A Question of Loyalties
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A Question of Loyalties
Isaac Brock
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Introduction
By 1811, Britain's obsession with making war on France was making a dangerous enemy of the United States.
Sir Isaac Brock led the British forces that successfully defended Upper Canada in the first year of the war.. (As portrayed by Stephen McHattie in Canada: A People's History)
Sir Isaac Brock led the British forces that successfully defended Upper Canada in the first year of the war.. (As portrayed by Stephen McHattie in Canada: A People's History)
British frigates blockaded New York, seizing American ships bound for Europe and mercilessly forcing American seamen into service in the British Navy. In the Congress, men like House Speaker Henry Clay goaded the country into war.

"We are invited to drink the potion of British poison... to submit to debasement, dishonour and disgrace – to bow the neck to royal insolence. What are we to gain by war has been asked. In reply I would ask, what are we not to lose by peace?"

Clay was leader of the War Hawks, a set of Congressmen who roomed together in a Washington boarding house. They knew they couldn't attack Britain directly but they could threaten her colonies. Clay proclaimed it's time "to take the entire continent."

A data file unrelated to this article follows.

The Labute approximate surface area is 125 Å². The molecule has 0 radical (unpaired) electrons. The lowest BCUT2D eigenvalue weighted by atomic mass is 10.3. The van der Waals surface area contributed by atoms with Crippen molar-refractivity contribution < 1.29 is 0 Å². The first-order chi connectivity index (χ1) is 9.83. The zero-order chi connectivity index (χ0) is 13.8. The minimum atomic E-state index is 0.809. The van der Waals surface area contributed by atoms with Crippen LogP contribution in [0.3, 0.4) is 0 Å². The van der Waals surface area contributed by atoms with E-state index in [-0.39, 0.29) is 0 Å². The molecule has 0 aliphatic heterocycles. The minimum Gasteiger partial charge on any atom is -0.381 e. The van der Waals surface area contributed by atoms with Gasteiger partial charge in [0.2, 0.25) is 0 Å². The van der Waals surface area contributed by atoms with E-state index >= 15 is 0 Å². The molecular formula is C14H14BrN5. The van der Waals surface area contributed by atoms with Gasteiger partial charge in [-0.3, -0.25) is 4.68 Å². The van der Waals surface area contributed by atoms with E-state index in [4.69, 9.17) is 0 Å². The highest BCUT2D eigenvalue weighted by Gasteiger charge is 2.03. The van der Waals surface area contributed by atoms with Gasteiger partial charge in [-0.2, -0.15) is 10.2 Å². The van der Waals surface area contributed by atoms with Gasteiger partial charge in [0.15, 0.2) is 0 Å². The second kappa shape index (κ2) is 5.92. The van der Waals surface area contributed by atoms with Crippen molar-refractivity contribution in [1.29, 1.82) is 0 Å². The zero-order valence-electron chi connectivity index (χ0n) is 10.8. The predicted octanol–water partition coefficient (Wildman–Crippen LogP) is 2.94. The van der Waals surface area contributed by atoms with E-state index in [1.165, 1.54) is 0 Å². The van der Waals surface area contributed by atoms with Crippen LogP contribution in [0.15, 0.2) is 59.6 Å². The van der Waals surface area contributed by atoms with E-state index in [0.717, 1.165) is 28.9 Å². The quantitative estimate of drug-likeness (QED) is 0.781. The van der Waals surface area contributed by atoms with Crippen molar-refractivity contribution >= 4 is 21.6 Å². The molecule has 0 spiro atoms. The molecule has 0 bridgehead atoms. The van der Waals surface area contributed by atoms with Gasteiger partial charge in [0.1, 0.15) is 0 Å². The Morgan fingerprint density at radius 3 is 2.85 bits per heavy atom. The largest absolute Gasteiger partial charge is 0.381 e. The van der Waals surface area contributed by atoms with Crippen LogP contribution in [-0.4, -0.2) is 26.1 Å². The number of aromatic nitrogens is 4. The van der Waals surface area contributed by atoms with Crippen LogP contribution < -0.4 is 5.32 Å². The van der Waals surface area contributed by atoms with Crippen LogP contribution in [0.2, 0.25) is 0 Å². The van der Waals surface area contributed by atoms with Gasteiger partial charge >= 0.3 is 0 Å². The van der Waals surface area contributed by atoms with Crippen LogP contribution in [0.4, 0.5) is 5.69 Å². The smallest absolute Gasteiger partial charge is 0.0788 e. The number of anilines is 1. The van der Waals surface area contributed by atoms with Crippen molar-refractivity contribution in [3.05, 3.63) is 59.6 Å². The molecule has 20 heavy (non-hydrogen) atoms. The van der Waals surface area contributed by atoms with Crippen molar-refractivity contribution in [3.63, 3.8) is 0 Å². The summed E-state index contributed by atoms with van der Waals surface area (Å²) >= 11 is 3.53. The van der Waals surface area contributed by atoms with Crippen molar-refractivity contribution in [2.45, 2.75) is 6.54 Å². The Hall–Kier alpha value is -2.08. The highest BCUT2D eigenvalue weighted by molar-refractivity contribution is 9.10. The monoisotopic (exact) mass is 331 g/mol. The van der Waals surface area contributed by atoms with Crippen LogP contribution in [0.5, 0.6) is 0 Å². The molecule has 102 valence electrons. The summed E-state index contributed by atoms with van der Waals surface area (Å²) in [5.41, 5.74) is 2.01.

Lower Canada had the bulk of the British army and it would not fall easily.
British North America became the target of American aggression in 1812.
British North America became the target of American aggression in 1812.
As the Americans had already discovered during the Revolution, Quebec City was the most formidable fortress on the continent. But Upper Canada was vulnerable, especially at Niagara and along the Detroit frontier.

Isaac Brock was Brigadier-General of the British forces in Upper Canada. He was a tall, unmarried career soldier with little actual battle experience, but he was anxious for action. He complained of being "buried in this inactive, remote corner" at a time when Napoleon was threatening. To Brock the warning signs were ominous.

"Every American newspaper teems with violent and hostile resolutions against England," he noted, "and associations are forming in every town for the ostensible purpose of attacking these provinces.
I consider the time arrived when every loyal subject should... come forward and show his zeal for His Majesty's service."

The mood in the United States Congress grew ever more hostile and acquisitive. "I shall never die contented," announced Kentucky Congressman Richard Johnson, "until I see [Britain's] territories incorporated with the United States... The waters of the St. Lawrence and the Mississippi interlock in a number of places, and the great disposer of human events intended those two rivers should belong to the same people."


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Isaac Brock
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